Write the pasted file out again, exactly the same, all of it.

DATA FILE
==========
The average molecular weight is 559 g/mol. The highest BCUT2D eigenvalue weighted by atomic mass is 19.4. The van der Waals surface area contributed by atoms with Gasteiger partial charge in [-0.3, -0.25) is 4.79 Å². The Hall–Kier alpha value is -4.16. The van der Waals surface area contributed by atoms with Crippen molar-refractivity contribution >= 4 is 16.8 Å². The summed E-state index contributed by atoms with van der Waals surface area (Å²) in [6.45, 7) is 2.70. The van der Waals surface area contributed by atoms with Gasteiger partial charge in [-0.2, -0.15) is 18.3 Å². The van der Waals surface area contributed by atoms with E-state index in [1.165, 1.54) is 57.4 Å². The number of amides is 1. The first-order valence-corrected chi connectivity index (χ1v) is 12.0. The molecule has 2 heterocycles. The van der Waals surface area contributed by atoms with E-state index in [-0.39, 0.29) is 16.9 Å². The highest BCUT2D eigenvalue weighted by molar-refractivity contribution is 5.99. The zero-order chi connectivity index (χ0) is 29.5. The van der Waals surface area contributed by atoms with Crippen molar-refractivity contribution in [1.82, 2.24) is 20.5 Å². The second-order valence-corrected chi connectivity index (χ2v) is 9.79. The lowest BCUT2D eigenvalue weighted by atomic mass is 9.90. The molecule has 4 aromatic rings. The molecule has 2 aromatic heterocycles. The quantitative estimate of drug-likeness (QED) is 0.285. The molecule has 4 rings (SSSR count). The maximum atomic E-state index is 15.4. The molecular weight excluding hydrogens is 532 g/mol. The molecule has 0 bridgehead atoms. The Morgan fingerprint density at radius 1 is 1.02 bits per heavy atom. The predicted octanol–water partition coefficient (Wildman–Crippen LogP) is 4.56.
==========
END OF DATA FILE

The average molecular weight is 559 g/mol. The highest BCUT2D eigenvalue weighted by atomic mass is 19.4. The van der Waals surface area contributed by atoms with Gasteiger partial charge in [-0.3, -0.25) is 4.79 Å². The Hall–Kier alpha value is -4.16. The van der Waals surface area contributed by atoms with Crippen molar-refractivity contribution >= 4 is 16.8 Å². The summed E-state index contributed by atoms with van der Waals surface area (Å²) in [6.45, 7) is 2.70. The van der Waals surface area contributed by atoms with Gasteiger partial charge in [-0.2, -0.15) is 18.3 Å². The van der Waals surface area contributed by atoms with E-state index in [1.165, 1.54) is 57.4 Å². The number of amides is 1. The first-order valence-corrected chi connectivity index (χ1v) is 12.0. The molecule has 2 heterocycles. The van der Waals surface area contributed by atoms with E-state index in [-0.39, 0.29) is 16.9 Å². The highest BCUT2D eigenvalue weighted by molar-refractivity contribution is 5.99. The zero-order chi connectivity index (χ0) is 29.5. The van der Waals surface area contributed by atoms with Crippen molar-refractivity contribution in [1.82, 2.24) is 20.5 Å². The second-order valence-corrected chi connectivity index (χ2v) is 9.79. The lowest BCUT2D eigenvalue weighted by atomic mass is 9.90. The molecule has 4 aromatic rings. The molecule has 2 aromatic heterocycles. The quantitative estimate of drug-likeness (QED) is 0.285. The molecule has 4 rings (SSSR count). The maximum atomic E-state index is 15.4. The molecular weight excluding hydrogens is 532 g/mol. The molecule has 0 bridgehead atoms. The Morgan fingerprint density at radius 1 is 1.02 bits per heavy atom. The predicted octanol–water partition coefficient (Wildman–Crippen LogP) is 4.56.